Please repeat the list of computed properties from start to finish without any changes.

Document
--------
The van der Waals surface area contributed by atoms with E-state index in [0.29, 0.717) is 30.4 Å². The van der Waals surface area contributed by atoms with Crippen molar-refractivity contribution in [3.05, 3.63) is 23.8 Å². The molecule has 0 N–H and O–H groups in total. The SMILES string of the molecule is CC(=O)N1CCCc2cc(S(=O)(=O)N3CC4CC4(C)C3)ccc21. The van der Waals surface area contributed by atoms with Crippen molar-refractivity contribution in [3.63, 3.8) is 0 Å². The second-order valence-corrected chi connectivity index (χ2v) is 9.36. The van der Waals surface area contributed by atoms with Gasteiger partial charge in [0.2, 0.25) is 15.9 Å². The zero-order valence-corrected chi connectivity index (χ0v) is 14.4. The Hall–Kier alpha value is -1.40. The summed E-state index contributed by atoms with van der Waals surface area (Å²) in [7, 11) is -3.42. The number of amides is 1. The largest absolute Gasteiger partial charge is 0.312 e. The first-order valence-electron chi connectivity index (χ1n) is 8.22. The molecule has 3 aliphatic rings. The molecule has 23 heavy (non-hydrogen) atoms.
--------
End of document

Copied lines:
The van der Waals surface area contributed by atoms with E-state index in [0.29, 0.717) is 30.4 Å². The van der Waals surface area contributed by atoms with Crippen molar-refractivity contribution in [3.05, 3.63) is 23.8 Å². The molecule has 0 N–H and O–H groups in total. The SMILES string of the molecule is CC(=O)N1CCCc2cc(S(=O)(=O)N3CC4CC4(C)C3)ccc21. The van der Waals surface area contributed by atoms with Crippen molar-refractivity contribution in [3.63, 3.8) is 0 Å². The second-order valence-corrected chi connectivity index (χ2v) is 9.36. The van der Waals surface area contributed by atoms with Gasteiger partial charge in [0.2, 0.25) is 15.9 Å². The zero-order valence-corrected chi connectivity index (χ0v) is 14.4. The Hall–Kier alpha value is -1.40. The summed E-state index contributed by atoms with van der Waals surface area (Å²) in [7, 11) is -3.42. The number of amides is 1. The largest absolute Gasteiger partial charge is 0.312 e. The first-order valence-electron chi connectivity index (χ1n) is 8.22. The molecule has 3 aliphatic rings. The molecule has 23 heavy (non-hydrogen) atoms.